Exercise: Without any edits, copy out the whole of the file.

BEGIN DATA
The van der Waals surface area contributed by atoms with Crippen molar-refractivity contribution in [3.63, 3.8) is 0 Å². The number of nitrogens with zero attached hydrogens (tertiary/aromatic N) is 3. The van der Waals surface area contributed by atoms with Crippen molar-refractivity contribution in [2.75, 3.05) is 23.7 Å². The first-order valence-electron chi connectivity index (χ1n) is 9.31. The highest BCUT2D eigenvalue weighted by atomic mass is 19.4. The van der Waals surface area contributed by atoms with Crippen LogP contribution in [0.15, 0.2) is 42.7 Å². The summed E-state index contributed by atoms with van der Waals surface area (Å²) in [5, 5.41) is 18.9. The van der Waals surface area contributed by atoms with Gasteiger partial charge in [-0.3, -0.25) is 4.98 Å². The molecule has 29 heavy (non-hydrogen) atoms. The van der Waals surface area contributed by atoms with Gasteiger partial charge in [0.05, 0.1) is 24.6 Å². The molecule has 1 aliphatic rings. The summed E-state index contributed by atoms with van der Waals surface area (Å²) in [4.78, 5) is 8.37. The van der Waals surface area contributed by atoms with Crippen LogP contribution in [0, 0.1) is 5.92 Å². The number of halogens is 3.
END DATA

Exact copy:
The van der Waals surface area contributed by atoms with Crippen molar-refractivity contribution in [3.63, 3.8) is 0 Å². The number of nitrogens with zero attached hydrogens (tertiary/aromatic N) is 3. The van der Waals surface area contributed by atoms with Crippen molar-refractivity contribution in [2.75, 3.05) is 23.7 Å². The first-order valence-electron chi connectivity index (χ1n) is 9.31. The highest BCUT2D eigenvalue weighted by atomic mass is 19.4. The van der Waals surface area contributed by atoms with Crippen LogP contribution in [0.15, 0.2) is 42.7 Å². The summed E-state index contributed by atoms with van der Waals surface area (Å²) in [5, 5.41) is 18.9. The van der Waals surface area contributed by atoms with Gasteiger partial charge in [-0.3, -0.25) is 4.98 Å². The molecule has 29 heavy (non-hydrogen) atoms. The van der Waals surface area contributed by atoms with Gasteiger partial charge in [0.05, 0.1) is 24.6 Å². The molecule has 1 aliphatic rings. The summed E-state index contributed by atoms with van der Waals surface area (Å²) in [4.78, 5) is 8.37. The van der Waals surface area contributed by atoms with Crippen LogP contribution in [0, 0.1) is 5.92 Å². The number of halogens is 3.